“You’re right, Isaac. Thanks for reminding me. Kristin, I’m not mad at you. I’m just frustrated with the situation.”

Sitting quiet until we were a few miles down the road, I called back to the kids, “I’m sorry I got so upset. Even dads get frustrated sometimes.”

There is so much out of my control. Give it to God. All I can choose is my response. 

We had a nice conversation on the way to church. I had productive meetings and Kristin and the kids had a good time at AWANA club. We had lots to talk about when we got home. It was a good night.

The judge who approved Larissa and Ian’s marriage license said it best, “You two exemplify what love is all about. I believe that marriage will not only benefit you both but our community, and hope that everyone in this city could see your love for one another.”

Love is messy. Marriage is hard work as we make day-in and day-out decisions to connect with, care for, and affirm one another. But it’s worth it and it’s good.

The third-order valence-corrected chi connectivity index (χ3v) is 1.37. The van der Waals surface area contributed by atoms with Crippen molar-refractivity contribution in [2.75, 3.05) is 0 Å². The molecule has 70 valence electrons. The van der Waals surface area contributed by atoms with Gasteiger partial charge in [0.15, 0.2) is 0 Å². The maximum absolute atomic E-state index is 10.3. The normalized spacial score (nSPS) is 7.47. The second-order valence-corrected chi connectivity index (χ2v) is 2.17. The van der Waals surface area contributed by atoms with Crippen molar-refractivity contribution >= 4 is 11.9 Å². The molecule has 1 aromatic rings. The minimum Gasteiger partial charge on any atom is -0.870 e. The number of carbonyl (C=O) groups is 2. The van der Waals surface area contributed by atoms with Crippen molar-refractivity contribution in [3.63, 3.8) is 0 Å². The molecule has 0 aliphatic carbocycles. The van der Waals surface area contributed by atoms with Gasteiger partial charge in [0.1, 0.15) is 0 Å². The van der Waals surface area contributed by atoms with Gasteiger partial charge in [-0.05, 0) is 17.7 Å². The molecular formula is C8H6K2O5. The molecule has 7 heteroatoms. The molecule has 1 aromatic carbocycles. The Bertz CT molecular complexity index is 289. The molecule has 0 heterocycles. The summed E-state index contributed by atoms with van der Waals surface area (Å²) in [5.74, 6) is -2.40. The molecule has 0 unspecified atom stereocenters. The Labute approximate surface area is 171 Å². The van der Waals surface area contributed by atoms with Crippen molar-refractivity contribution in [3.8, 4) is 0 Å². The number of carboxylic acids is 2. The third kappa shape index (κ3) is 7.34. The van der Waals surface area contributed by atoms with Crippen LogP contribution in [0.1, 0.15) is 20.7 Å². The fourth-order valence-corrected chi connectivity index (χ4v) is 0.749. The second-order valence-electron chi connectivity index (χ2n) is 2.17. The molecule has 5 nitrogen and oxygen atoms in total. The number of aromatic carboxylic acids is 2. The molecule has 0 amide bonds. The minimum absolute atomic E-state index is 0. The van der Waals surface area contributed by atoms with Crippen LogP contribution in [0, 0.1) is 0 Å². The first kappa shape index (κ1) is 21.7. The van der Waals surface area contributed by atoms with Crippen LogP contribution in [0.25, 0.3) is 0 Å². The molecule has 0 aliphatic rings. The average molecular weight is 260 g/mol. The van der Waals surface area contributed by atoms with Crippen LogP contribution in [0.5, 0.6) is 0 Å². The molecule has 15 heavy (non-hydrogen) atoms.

Happy Valentine’s Day,

Todd

 

PS

You can read more about Larissa and Ian here and here.

You can read more about Joni and Ken in their book, Joni and Ken: An Untold Love Story, Zondervan, 2013.

3 thoughts on “Disability in Marriage

  1. Sandy Quinn

    Reading your words this morning was a beautiful Valentine’s day gift! I love you both, Friends!

  2. Jim Steed

    I’m a cousin of Steve Wilson and heard about “Heavy” from the church newsletter. I bought a copy and read it in one sitting. This book is fantastic! I had an accident in 2005 and became a paraplegic. I spent 10 weeks in a rehab hospital learning my new normal and wish this book would have been available to me and my family at that time. It would have been very helpful. I plan on buying a quantity of this book and passing them out to the new patients at the rehab hospital the next time I visit there.

    1. Todd Neva Post author

      Jim, thank you so much for your kind words. Our prayers go out to you and your family. Todd